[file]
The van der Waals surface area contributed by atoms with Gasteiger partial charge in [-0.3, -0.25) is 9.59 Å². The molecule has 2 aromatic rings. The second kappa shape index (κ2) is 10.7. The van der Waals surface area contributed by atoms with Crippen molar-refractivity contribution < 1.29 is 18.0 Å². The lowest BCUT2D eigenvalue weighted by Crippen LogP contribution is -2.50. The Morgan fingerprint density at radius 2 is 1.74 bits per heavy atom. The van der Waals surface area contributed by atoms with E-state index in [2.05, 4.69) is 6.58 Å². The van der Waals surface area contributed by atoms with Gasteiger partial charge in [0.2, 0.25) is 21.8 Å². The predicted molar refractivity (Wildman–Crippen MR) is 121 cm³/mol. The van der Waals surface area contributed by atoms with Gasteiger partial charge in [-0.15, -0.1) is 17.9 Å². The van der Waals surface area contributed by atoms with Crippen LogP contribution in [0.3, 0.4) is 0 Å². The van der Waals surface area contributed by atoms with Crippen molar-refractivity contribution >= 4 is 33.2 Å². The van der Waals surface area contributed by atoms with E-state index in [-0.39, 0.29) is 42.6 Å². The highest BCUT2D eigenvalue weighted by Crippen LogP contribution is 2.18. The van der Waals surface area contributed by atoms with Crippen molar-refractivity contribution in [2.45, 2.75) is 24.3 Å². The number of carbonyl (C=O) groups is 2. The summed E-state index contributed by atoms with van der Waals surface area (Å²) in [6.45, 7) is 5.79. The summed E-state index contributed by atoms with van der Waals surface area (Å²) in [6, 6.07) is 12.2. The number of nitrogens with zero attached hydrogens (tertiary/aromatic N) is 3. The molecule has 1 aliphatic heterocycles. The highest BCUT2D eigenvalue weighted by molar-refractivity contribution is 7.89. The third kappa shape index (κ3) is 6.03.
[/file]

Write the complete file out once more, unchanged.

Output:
The van der Waals surface area contributed by atoms with Gasteiger partial charge in [-0.3, -0.25) is 9.59 Å². The molecule has 2 aromatic rings. The second kappa shape index (κ2) is 10.7. The van der Waals surface area contributed by atoms with Crippen molar-refractivity contribution < 1.29 is 18.0 Å². The lowest BCUT2D eigenvalue weighted by Crippen LogP contribution is -2.50. The Morgan fingerprint density at radius 2 is 1.74 bits per heavy atom. The van der Waals surface area contributed by atoms with E-state index in [2.05, 4.69) is 6.58 Å². The van der Waals surface area contributed by atoms with Gasteiger partial charge in [0.2, 0.25) is 21.8 Å². The predicted molar refractivity (Wildman–Crippen MR) is 121 cm³/mol. The van der Waals surface area contributed by atoms with Gasteiger partial charge in [-0.15, -0.1) is 17.9 Å². The van der Waals surface area contributed by atoms with Crippen LogP contribution in [0.3, 0.4) is 0 Å². The van der Waals surface area contributed by atoms with Crippen molar-refractivity contribution >= 4 is 33.2 Å². The van der Waals surface area contributed by atoms with E-state index in [-0.39, 0.29) is 42.6 Å². The highest BCUT2D eigenvalue weighted by Crippen LogP contribution is 2.18. The van der Waals surface area contributed by atoms with Crippen molar-refractivity contribution in [2.45, 2.75) is 24.3 Å². The number of carbonyl (C=O) groups is 2. The summed E-state index contributed by atoms with van der Waals surface area (Å²) in [6.45, 7) is 5.79. The summed E-state index contributed by atoms with van der Waals surface area (Å²) in [6, 6.07) is 12.2. The number of nitrogens with zero attached hydrogens (tertiary/aromatic N) is 3. The molecule has 1 aliphatic heterocycles. The highest BCUT2D eigenvalue weighted by molar-refractivity contribution is 7.89. The third kappa shape index (κ3) is 6.03.